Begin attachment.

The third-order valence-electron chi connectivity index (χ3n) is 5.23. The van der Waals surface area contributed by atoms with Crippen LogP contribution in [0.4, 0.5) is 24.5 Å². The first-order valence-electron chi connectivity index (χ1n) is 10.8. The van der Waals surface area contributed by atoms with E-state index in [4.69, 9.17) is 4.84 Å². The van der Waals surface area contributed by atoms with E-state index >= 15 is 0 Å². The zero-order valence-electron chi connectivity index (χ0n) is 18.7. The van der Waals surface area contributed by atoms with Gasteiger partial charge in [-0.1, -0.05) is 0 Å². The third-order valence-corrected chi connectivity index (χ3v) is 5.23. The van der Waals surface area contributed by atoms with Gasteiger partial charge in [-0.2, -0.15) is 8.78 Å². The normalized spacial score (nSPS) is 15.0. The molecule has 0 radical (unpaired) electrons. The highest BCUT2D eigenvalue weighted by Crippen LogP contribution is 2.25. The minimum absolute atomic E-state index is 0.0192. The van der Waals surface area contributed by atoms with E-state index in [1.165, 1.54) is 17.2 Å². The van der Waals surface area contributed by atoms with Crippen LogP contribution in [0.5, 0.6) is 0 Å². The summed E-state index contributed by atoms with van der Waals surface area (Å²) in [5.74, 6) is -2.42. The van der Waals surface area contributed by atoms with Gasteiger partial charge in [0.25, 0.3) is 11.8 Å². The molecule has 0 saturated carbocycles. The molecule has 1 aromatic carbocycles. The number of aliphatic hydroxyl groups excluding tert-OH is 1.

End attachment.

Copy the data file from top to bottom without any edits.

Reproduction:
The third-order valence-electron chi connectivity index (χ3n) is 5.23. The van der Waals surface area contributed by atoms with Crippen LogP contribution in [0.4, 0.5) is 24.5 Å². The first-order valence-electron chi connectivity index (χ1n) is 10.8. The van der Waals surface area contributed by atoms with E-state index in [4.69, 9.17) is 4.84 Å². The van der Waals surface area contributed by atoms with E-state index >= 15 is 0 Å². The zero-order valence-electron chi connectivity index (χ0n) is 18.7. The van der Waals surface area contributed by atoms with Gasteiger partial charge in [-0.1, -0.05) is 0 Å². The third-order valence-corrected chi connectivity index (χ3v) is 5.23. The van der Waals surface area contributed by atoms with Gasteiger partial charge in [-0.2, -0.15) is 8.78 Å². The normalized spacial score (nSPS) is 15.0. The molecule has 0 radical (unpaired) electrons. The highest BCUT2D eigenvalue weighted by Crippen LogP contribution is 2.25. The minimum absolute atomic E-state index is 0.0192. The van der Waals surface area contributed by atoms with E-state index in [1.165, 1.54) is 17.2 Å². The van der Waals surface area contributed by atoms with Crippen LogP contribution in [0.5, 0.6) is 0 Å². The summed E-state index contributed by atoms with van der Waals surface area (Å²) in [5.74, 6) is -2.42. The van der Waals surface area contributed by atoms with Gasteiger partial charge in [0.25, 0.3) is 11.8 Å². The molecule has 0 saturated carbocycles. The molecule has 1 aromatic carbocycles. The number of aliphatic hydroxyl groups excluding tert-OH is 1.